Has anyone tried illuminating colored resin from within?


#1

Hey, everyone, this is my first time posting but I am looking to see if anyone can help with a very specific instance.

I am working on a light up Batphone in miniature. I have the model and have been using clear resin that is painted with red enamel model paint on the outside only. I have lights inside the model and, when lit, everything looks pretty good. However the lighting feature can be a bit uneven due to how well I paint (or not). So I was thinking of using the colored resin.

I was curious if anyone knows how light might pass through colored the resin if illuminated from within? Or is the colored resin TOO opaque and solid to let any light through altogether?

I have also considered dying the clear resin post-print, and from what I can tell results seem pretty good, however the print still maintains a clearish look and I need at least a VERY mild opaqueness for the phone to look a more solid color.

I have attached a couple pics of the current model that has been painted and what it looks like with the phone not lit up and then what it looks like lit up from within.


#2

Just DYE the clear resin with RED pigment and it will be mostly translucent and to the desired effect. You dont need to do it post-printing if you dont want to.


#3

Yes I figured I could do this as well. Any suggestions which type of dye to use? I have RIT dye at home that I have used for other projects.

I know I can do this in an experimental way with the clear resin… but I was wondering about the results of the Formlabs solution with the color kit.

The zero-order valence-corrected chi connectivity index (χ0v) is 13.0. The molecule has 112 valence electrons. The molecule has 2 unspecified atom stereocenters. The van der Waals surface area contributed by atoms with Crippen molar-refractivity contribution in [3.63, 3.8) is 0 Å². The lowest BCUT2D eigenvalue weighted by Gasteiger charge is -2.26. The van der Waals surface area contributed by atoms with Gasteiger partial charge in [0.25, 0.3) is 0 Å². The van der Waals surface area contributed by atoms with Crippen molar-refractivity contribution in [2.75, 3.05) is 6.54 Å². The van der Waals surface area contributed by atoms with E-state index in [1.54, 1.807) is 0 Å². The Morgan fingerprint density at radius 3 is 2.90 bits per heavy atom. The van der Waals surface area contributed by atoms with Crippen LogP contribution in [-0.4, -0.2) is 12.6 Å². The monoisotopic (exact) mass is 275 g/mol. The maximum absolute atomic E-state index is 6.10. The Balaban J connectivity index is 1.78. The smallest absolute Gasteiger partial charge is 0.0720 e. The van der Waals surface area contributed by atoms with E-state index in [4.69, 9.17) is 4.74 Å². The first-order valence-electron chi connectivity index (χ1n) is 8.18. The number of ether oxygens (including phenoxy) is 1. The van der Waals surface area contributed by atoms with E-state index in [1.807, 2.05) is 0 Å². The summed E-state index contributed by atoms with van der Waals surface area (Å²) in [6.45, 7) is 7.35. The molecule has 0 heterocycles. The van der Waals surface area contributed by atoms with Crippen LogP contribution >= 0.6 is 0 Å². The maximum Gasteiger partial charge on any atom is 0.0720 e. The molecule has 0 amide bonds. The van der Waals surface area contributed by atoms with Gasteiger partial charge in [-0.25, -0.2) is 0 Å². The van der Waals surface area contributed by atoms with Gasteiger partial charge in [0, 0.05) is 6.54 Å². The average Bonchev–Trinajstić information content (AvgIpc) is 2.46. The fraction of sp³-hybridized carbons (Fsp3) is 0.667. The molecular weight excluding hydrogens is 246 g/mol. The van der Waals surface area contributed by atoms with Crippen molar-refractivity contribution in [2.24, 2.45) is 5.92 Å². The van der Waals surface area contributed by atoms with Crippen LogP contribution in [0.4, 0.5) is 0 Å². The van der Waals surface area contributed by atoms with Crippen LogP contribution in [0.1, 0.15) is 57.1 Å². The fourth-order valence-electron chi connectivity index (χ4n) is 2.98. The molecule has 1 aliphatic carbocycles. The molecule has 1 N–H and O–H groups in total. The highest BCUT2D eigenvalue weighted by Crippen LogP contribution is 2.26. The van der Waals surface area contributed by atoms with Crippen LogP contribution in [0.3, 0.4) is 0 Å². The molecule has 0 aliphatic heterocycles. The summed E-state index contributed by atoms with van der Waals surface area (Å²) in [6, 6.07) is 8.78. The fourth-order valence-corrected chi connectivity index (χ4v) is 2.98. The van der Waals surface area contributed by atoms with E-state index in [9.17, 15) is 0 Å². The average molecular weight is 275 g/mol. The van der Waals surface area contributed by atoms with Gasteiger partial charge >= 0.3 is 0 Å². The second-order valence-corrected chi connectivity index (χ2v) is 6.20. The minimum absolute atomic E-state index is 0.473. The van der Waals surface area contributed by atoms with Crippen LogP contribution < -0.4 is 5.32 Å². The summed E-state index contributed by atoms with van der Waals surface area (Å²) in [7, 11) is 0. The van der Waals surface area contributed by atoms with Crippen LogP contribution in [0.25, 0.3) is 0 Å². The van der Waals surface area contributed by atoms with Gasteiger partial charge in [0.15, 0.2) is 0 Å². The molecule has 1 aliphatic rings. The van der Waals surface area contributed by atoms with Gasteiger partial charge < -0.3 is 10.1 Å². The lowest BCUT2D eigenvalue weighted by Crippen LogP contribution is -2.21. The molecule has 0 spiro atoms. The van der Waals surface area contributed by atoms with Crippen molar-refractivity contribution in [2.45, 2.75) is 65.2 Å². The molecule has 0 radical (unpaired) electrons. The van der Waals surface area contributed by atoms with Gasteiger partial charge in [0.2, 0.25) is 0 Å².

#4

RIT DyeMore diluted in IPA is effective on green parts (before post-curing), have not tested on uncured resin but I believe some on the forum have.


#5

I just thought of something. If I can get a reliable, even “frost” to the surface of the print, I would imagine the dye uptake would take on a slightly more opaque appearance. I have experimented with treating the clear prints with acetone or paint thinner before which seems to result in a frosted appearance. I wonder if I could do this, THEN dye.

Any other methods for getting a frosted look?


#6

I use FTD dyes without diluting and it works just fine. Even mixing! I even print successfully some amber antispill guards… ORANGE. Later, I realized every acrilyc on the form2 is orange lol but still, printed fine.

So is it safe to dilute dye? Does it just enlightens the amount of color diluted on the resin?


#7

The recommended way to use Rit Dyemore is to dilute in in water, warm it and put your clothing in (it’s originally made to dye nylon clothing). Read on the forums that it worked with IPA, which is good because boiling SLA parts could lead to warping.


#8

Yeah I think I am going to try this today.

Can anyone answer how to get the finish to be more frosted prior to dying? I want to do BEFORE post-curing because reports have been that dying the printed clear works best before any post cure.


#9

I use a fine glass bead blast to finish all my parts after sanding. It is exactly what you are looking for. For “A” surfaces, sand down to a 400 grit, then media blast with a fine grit glass.

You will get 100% perfectly uniform satin finish.


#10

Unfortunately I don’t have the capabilities to do this.

I did come up with a reasonable solution so far. I tried dying the clear parts with Cast n’ Craft resin dyes. These are meant to be put into clear resin prior to curing. Instead I just filled a cup with the dye and dipped my printed parts in. It works AMAZINGLY well. The parts took the dye in VERY well, VERY uniformly, and VERY quickly… as little as 5-10 seconds was enough, though I imagine longer might result in an even richer color.

Unfortunately the dyed resin was still very translucent and see through, which is what I was trying to avoid.

To remedy this I then sprayed the entire model with a “Frosted glass” finish type spray. It turned the model much more opaque without changing the color itself and overall worked very well.